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Catching substance abuse early can help guide a teen back on track and potentially avoid years of physical, emotional, financial and legal repercussions.

  1. Don’t assume it’s just a phase. 

Most adults who face substance abuse disorders started using drugs or alcohol as teens. While some adults will excuse teen substance abuse as “experimentation” it is important to remember that nobody sets out to become an alcoholic or an addict. Often, addiction begins as social or “fun” and can escalate quickly based on mental and emotional health and other factors. Sure, teens will go through many phases as they mature. However, unlike other short-term stages in your teen’s development, using drugs can have permanent consequences.

Catching substance abuse early can help guide a teen back on track and potentially avoid years of physical, emotional, financial and legal repercussions.

  1. Empathy is vital—for your child and yourself. You’re not to blame, but your job is to find a solution. 

When you first discover your child is using drugs or alcohol, you will probably be angry. This is a perfectly natural reaction, but try not to lash out because this may push them deeper into self-destructive behavior. Remember, just because you have lost trust in them doesn’t mean they have lost trust in you. Keeping the lines of communication open with your kid during this difficult time is crucial. You are not responsible for your teen’s bad decisions, but your job as a parent is to help them learn to solve problems.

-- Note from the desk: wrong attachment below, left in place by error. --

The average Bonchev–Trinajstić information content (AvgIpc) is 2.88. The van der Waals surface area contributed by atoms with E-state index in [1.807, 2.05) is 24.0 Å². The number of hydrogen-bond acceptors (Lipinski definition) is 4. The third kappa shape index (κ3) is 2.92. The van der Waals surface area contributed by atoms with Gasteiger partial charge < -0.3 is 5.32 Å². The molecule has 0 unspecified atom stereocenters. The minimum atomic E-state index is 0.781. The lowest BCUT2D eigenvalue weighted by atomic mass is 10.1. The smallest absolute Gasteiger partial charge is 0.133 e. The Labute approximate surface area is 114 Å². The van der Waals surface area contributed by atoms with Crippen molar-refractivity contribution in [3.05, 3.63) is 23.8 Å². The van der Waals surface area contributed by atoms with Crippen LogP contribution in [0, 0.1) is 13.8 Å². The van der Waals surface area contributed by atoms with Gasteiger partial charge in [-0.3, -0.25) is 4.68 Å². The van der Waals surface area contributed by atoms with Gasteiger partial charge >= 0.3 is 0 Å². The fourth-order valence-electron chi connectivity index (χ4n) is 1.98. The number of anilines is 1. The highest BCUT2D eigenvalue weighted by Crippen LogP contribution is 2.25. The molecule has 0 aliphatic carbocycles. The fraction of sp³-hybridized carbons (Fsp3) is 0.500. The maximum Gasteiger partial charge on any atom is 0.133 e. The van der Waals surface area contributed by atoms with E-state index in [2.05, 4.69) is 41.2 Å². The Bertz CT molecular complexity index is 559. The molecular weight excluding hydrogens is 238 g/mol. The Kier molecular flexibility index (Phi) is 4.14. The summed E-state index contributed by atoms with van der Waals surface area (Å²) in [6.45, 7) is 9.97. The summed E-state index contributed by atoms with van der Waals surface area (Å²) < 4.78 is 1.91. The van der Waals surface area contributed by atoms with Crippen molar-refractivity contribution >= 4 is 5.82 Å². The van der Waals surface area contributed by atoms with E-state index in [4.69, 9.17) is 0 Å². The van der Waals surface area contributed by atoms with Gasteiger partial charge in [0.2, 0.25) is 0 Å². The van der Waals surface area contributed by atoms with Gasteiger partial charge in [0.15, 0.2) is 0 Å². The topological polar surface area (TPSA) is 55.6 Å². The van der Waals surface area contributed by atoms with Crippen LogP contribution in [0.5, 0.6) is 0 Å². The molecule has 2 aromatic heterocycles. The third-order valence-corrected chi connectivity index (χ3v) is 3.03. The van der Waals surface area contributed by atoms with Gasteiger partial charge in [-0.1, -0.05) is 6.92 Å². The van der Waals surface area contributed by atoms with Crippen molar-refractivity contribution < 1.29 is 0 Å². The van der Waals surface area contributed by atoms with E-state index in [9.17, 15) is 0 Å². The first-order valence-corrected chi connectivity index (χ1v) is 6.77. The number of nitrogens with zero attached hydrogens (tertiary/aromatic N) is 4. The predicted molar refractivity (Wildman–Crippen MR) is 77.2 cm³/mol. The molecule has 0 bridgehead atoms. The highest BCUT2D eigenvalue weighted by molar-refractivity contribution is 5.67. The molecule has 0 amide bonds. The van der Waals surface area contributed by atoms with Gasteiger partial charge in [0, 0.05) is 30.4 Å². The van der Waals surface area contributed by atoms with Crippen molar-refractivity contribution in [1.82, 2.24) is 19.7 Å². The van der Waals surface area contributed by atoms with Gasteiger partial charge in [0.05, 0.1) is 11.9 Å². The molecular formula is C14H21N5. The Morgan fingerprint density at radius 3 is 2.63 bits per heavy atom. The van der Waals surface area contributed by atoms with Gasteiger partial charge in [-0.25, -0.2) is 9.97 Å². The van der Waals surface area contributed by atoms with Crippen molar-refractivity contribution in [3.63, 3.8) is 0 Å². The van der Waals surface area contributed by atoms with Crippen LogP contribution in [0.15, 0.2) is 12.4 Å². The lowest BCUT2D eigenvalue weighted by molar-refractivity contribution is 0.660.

Often, you are only seeing the symptoms—things like changes in hairstyle, dress, broken curfews and trouble at school—not the deeper problems. Teens struggle with an array of complex issues that can manifest as substance abuse. Difficult emotions, peer pressures, family dynamics and underlying mental health issues can all reinforce self-destructive coping mechanisms. Finding professional help for the underlying causes of your teen’s drug abuse is the first step in the healing process.

  1. Be on the same page with your co-parent and follow through.

You probably already know that parenting is one of the hardest jobs in the world. This can be even more difficult if you are doing it alone or at odds with your child’s other parent. When it comes to dealing with a crisis, it is crucial to be in close communication with your co-parent and present a united front to your child. If you decide to send your child to rehab, both parents should make the decision together and follow through with the required steps.

Having a treatment professional mediate the process can be useful in situations where emotions are running high.

  1. Get support for yourself.

Dealing with a child who is struggling with substance abuse is stressful. It is important that you find support for yourself so you can manage the added pressure and cope effectively. There’s no shame is getting help, for you and for your child. Finding extra support during a troubled time can help you be at your best for your family.

  1. Be prepared to support your child in long-term lifestyle changes.

The goal of treatment is to facilitate a lasting change in your child. Be prepared for your home life to adjust accordingly. There may need to be more structured boundaries in the home, a new style of communication, a different schedule or transportation to meetings or counseling sessions provided. These things can all help your child develop a firm foundation in recovery. You may need to continue in family therapy or an outside support group beyond the initial treatment. Having professionals who are trained to deal with teen substance abuse can help you make informed decisions that are best for your family.

Even great parents have kids who struggle with substance abuse. Unfortunately, for some teens, anti-drug messages are not enough and rather than resisting the lure of drugs, they gravitate toward them. Ultimately, each teen makes the decision to use or not to use.

 

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